The Jakarta Post
The Attorney General's Office (AGO) has seized Rp 18.5 trillion (US$ 1.32 million) in assets from six defendants standing trial in the PT Asuransi Jiwasraya corruption and money laundering case.
The defendants include former Jiwasraya president director Hendrisman Rahim and two other former Jiwasraya executives – who are all accused of mismanaging premium revenue from the JS Saving Plan, one of Jiwasraya’s insurance products, by investing it in multiple assets. Three other defendants are executives of three different companies, including a publicly listed property firm, who are accused of manipulating Jiwasraya’s investment for personal gain.
The alleged investment mismanagement resulted in the company's failure to pay out Rp 16 trillion in matured policies due in February to its policyholders.
The assets seized from the defendants range from cash, mutual funds, land to apartment units – all collected by investigators since the beginning of their probe on Dec. 17, assistant attorney general for general crimes Ali Mukartono said.
Ali said the total value of the seized assets had exceeded the Rp 16.81 trillion in state losses incurred by Jiwasraya’s investment mismanagement as audited by the Supreme Audit Agency (BPK) from 2008 to 2018.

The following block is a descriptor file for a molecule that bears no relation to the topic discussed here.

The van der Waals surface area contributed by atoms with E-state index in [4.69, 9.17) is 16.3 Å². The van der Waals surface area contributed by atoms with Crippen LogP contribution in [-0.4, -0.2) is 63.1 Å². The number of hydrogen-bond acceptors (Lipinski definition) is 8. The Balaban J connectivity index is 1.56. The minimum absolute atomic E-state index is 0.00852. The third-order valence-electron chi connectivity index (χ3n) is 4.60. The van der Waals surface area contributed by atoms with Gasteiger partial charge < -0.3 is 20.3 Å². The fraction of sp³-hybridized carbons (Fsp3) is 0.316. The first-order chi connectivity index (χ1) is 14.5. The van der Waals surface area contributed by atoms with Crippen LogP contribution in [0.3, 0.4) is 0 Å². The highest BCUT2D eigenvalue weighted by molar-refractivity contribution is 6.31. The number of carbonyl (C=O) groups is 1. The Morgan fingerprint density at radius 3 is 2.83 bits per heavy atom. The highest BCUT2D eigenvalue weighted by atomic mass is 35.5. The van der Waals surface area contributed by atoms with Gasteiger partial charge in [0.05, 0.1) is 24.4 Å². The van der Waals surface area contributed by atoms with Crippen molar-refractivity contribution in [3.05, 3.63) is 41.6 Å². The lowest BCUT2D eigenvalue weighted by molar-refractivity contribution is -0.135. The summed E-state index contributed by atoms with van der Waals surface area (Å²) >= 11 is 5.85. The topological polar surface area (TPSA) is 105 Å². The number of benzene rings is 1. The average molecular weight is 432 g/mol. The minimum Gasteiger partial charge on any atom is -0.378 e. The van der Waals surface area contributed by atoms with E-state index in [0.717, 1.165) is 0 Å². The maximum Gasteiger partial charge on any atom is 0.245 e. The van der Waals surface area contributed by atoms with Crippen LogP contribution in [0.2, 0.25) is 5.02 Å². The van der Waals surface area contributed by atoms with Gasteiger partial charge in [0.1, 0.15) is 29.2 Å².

“We are trying our best to restore state losses caused by the [investment] mismanagement,” Ali said during a hearing with the House of Representatives Commission III overseeing legal affairs on Thursday.
Indonesian Democratic Party of Struggle (PDI-P) lawmaker Trimedya Panjaitan applauded what he called progress in the AGO's investigation.
The AGO named last week 13 new suspects in the case -- all investment management companies -- for allegedly helping the six defendants launder the premium revenue collected by Jiwasraya from 2014 to 2018.
It has also named a Financial Services Authority (OJK) official, identified as FH, a suspect in the case. He is suspected of abuse of power, which is believed to have paved the way for Jiwasraya's investment mismanagement during FH’s tenure as OJK department head of capital market monitoring from 2014 to 2017.
Trimedya, however, suggested that the AGO also examine the liquidity of the assets so that it could easily convert them into cash to restore state losses.
“Imagine if some of the land has been used by the defendants as collateral to get loans from banks. It would be really hard to convert them into cash,” he said.
NasDem Party lawmaker Taufik Basari said the AGO should not only try to restore the state losses but also find a way to return all premiums that had been paid by JS Saving Plan policyholders.